Posted On March 17, 2014 By In Buzzworthy, Issues, The Scene

Where in the World is the Missing Malaysian Airplane?


The Malaysia Airlines flight that disappeared en route from Kuala Lumpur to Beijing has now been missing for over a week. Flight MH 370, with 239 passengers and crew on board, vanished the morning of Saturday, March 8. What was initially assumed to be a tragic crash or accident has now developed into a real-life version of the TV show Lost. There are now increasingly credible signs that someone on the jet deliberately diverted the plane only about one hour after departure.

The passengers were mostly Chinese and Malaysian, including seven children and a number of prominent Chinese nationals and artists. Despite the hundreds of passengers on board along with 12 crew members, no distress signals were sent. Even creepier is the fact that many passengers’ cell phones continued to ring when called, days after the jet’s disappearance. As anyone living in the 21st century knows, phones that have been turned off, have dead batteries, or have been destroyed will go straight to voicemail.

In a recent development, investigators have stated that the plane’s automated tracking systems were deliberately turned off early on in the flight. Additional military radar and satellite tracking has since confirmed that the plane changed course, and has provided generalized areas that the plane could have traveled to – although this includes most of the area between China and the Indian Ocean. And get this: based on the timing of the plane’s last confirmed communication with a satellite, the plane continued flying for nearly seven hours after contact with air traffic control was lost. These updates suggest that the plane was hijacked by a capable aviator with the necessary skill set to not only navigate a large aircraft, but also land it.

At this point, all possibilities are still being investigated. Interviews and background checks are being conducted on each one of the people onboard. Some passengers were travelling with stolen passports, but this is not unusual for people seeking asylum in other countries, and does not necessarily prove a terrorism link. Also, in cases of terrorism, a group will normally take credit for the act, which has not been reported. A crash is also a possibility, although weather conditions were good and updated reports of rerouting basically confirm a hijacking. In the case of a crash, it could take years to locate the black box and debris, as their location can only be tracked within a few hundred feet.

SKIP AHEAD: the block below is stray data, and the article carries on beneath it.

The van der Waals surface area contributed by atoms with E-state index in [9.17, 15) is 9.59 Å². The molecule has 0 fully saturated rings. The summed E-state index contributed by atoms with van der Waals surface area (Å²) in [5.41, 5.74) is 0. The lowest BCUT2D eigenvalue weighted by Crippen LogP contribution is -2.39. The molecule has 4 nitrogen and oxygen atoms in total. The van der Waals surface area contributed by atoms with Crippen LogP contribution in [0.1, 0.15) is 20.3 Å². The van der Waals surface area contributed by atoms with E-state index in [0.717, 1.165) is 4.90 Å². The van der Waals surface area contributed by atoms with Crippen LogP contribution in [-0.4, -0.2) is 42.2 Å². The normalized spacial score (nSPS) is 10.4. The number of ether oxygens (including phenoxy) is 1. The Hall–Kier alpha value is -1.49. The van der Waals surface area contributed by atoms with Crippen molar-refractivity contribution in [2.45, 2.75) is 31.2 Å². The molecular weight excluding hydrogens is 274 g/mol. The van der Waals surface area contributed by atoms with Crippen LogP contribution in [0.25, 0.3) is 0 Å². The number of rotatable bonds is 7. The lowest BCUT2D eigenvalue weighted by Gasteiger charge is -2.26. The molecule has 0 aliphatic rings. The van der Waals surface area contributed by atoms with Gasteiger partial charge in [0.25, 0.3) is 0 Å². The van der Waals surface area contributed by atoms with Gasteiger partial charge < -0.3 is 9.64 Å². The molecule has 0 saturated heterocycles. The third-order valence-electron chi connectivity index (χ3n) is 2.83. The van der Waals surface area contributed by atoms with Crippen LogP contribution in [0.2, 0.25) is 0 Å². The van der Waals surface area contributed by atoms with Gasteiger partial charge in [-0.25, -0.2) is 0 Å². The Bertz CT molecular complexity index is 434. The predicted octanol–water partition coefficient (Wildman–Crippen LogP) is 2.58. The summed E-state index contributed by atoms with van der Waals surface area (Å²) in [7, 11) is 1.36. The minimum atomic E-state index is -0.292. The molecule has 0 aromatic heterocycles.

So, what happened? Why was all communication cut off only an hour in to the flight? Why did the plane keep flying for over seven hours off-course? And if it was hijacked, how were over two hundred passengers kept quiet without a single help signal or text message, even though cell phones are still ringing?

For now, some 25 countries (including 43 ships and 58 aircraft) are now involved in the search over land and sea, and flight MH 370 continues to develop into one of the most perplexing events of 2014.

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Sophie Tahran is a lifestyle writer for Writtalin. Sophie suffers from extreme FOMO. While this results in no sleep or money, it has led to adventures through Asia, Africa, and a tumultuous year of evacuation amidst Egyptian uprisings. Sophie is a California native currently living, eating, and exploring music shows in San Francisco. While she works 9-5 at an art school, she fantasizes about making a living by telling people where to put their commas, semicolons, and apostrophes. You can email Sophie at:

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